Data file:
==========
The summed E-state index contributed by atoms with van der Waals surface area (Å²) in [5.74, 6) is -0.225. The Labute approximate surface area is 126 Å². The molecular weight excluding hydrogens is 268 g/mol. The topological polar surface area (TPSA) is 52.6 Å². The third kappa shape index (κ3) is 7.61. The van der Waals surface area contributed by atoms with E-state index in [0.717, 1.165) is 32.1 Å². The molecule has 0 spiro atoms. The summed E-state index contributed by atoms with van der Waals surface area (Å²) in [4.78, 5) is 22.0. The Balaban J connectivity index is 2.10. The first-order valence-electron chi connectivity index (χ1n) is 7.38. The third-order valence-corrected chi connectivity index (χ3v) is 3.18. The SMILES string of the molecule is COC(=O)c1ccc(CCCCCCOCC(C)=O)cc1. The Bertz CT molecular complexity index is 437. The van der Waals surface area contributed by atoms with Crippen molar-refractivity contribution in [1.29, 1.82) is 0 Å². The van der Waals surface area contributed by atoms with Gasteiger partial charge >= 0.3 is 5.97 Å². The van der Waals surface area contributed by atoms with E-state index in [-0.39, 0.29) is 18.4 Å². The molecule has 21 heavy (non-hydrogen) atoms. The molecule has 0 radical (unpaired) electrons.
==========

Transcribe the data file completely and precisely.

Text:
The summed E-state index contributed by atoms with van der Waals surface area (Å²) in [5.74, 6) is -0.225. The Labute approximate surface area is 126 Å². The molecular weight excluding hydrogens is 268 g/mol. The topological polar surface area (TPSA) is 52.6 Å². The third kappa shape index (κ3) is 7.61. The van der Waals surface area contributed by atoms with E-state index in [0.717, 1.165) is 32.1 Å². The molecule has 0 spiro atoms. The summed E-state index contributed by atoms with van der Waals surface area (Å²) in [4.78, 5) is 22.0. The Balaban J connectivity index is 2.10. The first-order valence-electron chi connectivity index (χ1n) is 7.38. The third-order valence-corrected chi connectivity index (χ3v) is 3.18. The SMILES string of the molecule is COC(=O)c1ccc(CCCCCCOCC(C)=O)cc1. The Bertz CT molecular complexity index is 437. The van der Waals surface area contributed by atoms with Crippen molar-refractivity contribution in [1.29, 1.82) is 0 Å². The van der Waals surface area contributed by atoms with Gasteiger partial charge >= 0.3 is 5.97 Å². The van der Waals surface area contributed by atoms with E-state index in [-0.39, 0.29) is 18.4 Å². The molecule has 21 heavy (non-hydrogen) atoms. The molecule has 0 radical (unpaired) electrons.